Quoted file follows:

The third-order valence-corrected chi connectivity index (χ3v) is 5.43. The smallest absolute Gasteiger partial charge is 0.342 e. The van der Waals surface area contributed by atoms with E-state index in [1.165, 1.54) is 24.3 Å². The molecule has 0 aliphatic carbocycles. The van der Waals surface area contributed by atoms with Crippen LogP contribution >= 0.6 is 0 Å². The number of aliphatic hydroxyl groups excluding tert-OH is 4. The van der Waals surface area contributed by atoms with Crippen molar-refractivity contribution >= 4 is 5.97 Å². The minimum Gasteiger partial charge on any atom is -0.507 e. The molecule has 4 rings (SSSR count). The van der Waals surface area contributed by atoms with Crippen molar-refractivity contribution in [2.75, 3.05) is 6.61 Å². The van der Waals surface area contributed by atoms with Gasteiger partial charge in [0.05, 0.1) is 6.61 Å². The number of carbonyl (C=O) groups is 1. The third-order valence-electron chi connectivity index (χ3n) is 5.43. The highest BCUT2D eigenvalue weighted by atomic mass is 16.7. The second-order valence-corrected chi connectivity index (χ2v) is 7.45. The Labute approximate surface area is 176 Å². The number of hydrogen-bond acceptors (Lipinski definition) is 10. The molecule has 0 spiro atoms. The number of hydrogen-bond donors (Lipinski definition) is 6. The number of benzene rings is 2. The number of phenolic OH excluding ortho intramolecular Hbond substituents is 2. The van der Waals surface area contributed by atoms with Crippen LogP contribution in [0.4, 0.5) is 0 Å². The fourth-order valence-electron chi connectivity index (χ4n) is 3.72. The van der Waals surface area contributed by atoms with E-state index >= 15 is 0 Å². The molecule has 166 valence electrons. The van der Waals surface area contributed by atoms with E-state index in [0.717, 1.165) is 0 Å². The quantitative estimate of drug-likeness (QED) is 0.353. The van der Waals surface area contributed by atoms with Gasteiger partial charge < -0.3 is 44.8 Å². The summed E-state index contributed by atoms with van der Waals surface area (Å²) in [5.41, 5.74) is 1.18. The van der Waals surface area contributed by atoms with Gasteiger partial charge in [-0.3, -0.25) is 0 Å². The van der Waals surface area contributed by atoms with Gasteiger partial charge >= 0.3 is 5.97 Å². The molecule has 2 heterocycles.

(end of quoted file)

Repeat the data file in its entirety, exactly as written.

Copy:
The third-order valence-corrected chi connectivity index (χ3v) is 5.43. The smallest absolute Gasteiger partial charge is 0.342 e. The van der Waals surface area contributed by atoms with E-state index in [1.165, 1.54) is 24.3 Å². The molecule has 0 aliphatic carbocycles. The van der Waals surface area contributed by atoms with Crippen LogP contribution >= 0.6 is 0 Å². The number of aliphatic hydroxyl groups excluding tert-OH is 4. The van der Waals surface area contributed by atoms with Crippen molar-refractivity contribution >= 4 is 5.97 Å². The minimum Gasteiger partial charge on any atom is -0.507 e. The molecule has 4 rings (SSSR count). The van der Waals surface area contributed by atoms with Crippen molar-refractivity contribution in [2.75, 3.05) is 6.61 Å². The van der Waals surface area contributed by atoms with Gasteiger partial charge in [0.05, 0.1) is 6.61 Å². The number of carbonyl (C=O) groups is 1. The third-order valence-electron chi connectivity index (χ3n) is 5.43. The highest BCUT2D eigenvalue weighted by atomic mass is 16.7. The second-order valence-corrected chi connectivity index (χ2v) is 7.45. The Labute approximate surface area is 176 Å². The number of hydrogen-bond acceptors (Lipinski definition) is 10. The molecule has 0 spiro atoms. The number of hydrogen-bond donors (Lipinski definition) is 6. The number of benzene rings is 2. The number of phenolic OH excluding ortho intramolecular Hbond substituents is 2. The van der Waals surface area contributed by atoms with Crippen LogP contribution in [0.4, 0.5) is 0 Å². The fourth-order valence-electron chi connectivity index (χ4n) is 3.72. The van der Waals surface area contributed by atoms with E-state index >= 15 is 0 Å². The molecule has 166 valence electrons. The van der Waals surface area contributed by atoms with E-state index in [0.717, 1.165) is 0 Å². The quantitative estimate of drug-likeness (QED) is 0.353. The van der Waals surface area contributed by atoms with Gasteiger partial charge < -0.3 is 44.8 Å². The summed E-state index contributed by atoms with van der Waals surface area (Å²) in [5.41, 5.74) is 1.18. The van der Waals surface area contributed by atoms with Gasteiger partial charge in [-0.3, -0.25) is 0 Å². The van der Waals surface area contributed by atoms with Gasteiger partial charge >= 0.3 is 5.97 Å². The molecule has 2 heterocycles.